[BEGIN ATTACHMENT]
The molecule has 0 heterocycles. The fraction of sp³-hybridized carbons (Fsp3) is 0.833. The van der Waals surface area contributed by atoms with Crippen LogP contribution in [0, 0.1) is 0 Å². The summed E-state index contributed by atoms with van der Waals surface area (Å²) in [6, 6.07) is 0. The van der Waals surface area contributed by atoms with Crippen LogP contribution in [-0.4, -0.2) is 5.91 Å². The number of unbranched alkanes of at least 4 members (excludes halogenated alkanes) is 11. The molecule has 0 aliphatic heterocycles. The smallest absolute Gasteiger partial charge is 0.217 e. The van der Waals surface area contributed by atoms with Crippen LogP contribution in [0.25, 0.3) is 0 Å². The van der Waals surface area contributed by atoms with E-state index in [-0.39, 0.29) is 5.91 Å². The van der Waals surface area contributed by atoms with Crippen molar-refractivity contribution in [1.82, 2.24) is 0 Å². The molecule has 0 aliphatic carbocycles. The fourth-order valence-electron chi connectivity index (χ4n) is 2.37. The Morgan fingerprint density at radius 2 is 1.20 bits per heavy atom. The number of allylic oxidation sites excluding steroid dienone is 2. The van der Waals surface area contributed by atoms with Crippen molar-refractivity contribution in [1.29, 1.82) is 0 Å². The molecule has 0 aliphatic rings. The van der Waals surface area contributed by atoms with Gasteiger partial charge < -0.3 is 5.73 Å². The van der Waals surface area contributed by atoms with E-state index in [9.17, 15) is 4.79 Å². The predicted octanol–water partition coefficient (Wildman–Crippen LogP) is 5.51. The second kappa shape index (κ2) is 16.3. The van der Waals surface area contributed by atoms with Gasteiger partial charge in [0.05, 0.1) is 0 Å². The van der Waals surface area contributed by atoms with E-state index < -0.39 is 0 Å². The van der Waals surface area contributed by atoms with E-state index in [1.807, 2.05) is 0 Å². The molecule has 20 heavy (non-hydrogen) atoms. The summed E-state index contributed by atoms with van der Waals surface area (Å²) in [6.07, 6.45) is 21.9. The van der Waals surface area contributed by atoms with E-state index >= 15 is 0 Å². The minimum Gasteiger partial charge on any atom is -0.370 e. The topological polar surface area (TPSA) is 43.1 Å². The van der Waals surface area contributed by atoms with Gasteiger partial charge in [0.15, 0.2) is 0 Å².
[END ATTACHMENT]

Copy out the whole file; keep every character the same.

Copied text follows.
The molecule has 0 heterocycles. The fraction of sp³-hybridized carbons (Fsp3) is 0.833. The van der Waals surface area contributed by atoms with Crippen LogP contribution in [0, 0.1) is 0 Å². The summed E-state index contributed by atoms with van der Waals surface area (Å²) in [6, 6.07) is 0. The van der Waals surface area contributed by atoms with Crippen LogP contribution in [-0.4, -0.2) is 5.91 Å². The number of unbranched alkanes of at least 4 members (excludes halogenated alkanes) is 11. The molecule has 0 aliphatic heterocycles. The smallest absolute Gasteiger partial charge is 0.217 e. The van der Waals surface area contributed by atoms with Crippen LogP contribution in [0.25, 0.3) is 0 Å². The van der Waals surface area contributed by atoms with E-state index in [-0.39, 0.29) is 5.91 Å². The van der Waals surface area contributed by atoms with Crippen molar-refractivity contribution in [1.82, 2.24) is 0 Å². The molecule has 0 aliphatic carbocycles. The fourth-order valence-electron chi connectivity index (χ4n) is 2.37. The Morgan fingerprint density at radius 2 is 1.20 bits per heavy atom. The number of allylic oxidation sites excluding steroid dienone is 2. The van der Waals surface area contributed by atoms with Crippen molar-refractivity contribution in [1.29, 1.82) is 0 Å². The molecule has 0 aliphatic rings. The van der Waals surface area contributed by atoms with Gasteiger partial charge < -0.3 is 5.73 Å². The van der Waals surface area contributed by atoms with E-state index in [9.17, 15) is 4.79 Å². The predicted octanol–water partition coefficient (Wildman–Crippen LogP) is 5.51. The second kappa shape index (κ2) is 16.3. The van der Waals surface area contributed by atoms with Gasteiger partial charge in [0.05, 0.1) is 0 Å². The van der Waals surface area contributed by atoms with E-state index < -0.39 is 0 Å². The van der Waals surface area contributed by atoms with E-state index in [1.807, 2.05) is 0 Å². The molecule has 20 heavy (non-hydrogen) atoms. The summed E-state index contributed by atoms with van der Waals surface area (Å²) in [6.07, 6.45) is 21.9. The van der Waals surface area contributed by atoms with E-state index >= 15 is 0 Å². The minimum Gasteiger partial charge on any atom is -0.370 e. The topological polar surface area (TPSA) is 43.1 Å². The van der Waals surface area contributed by atoms with Gasteiger partial charge in [0.15, 0.2) is 0 Å².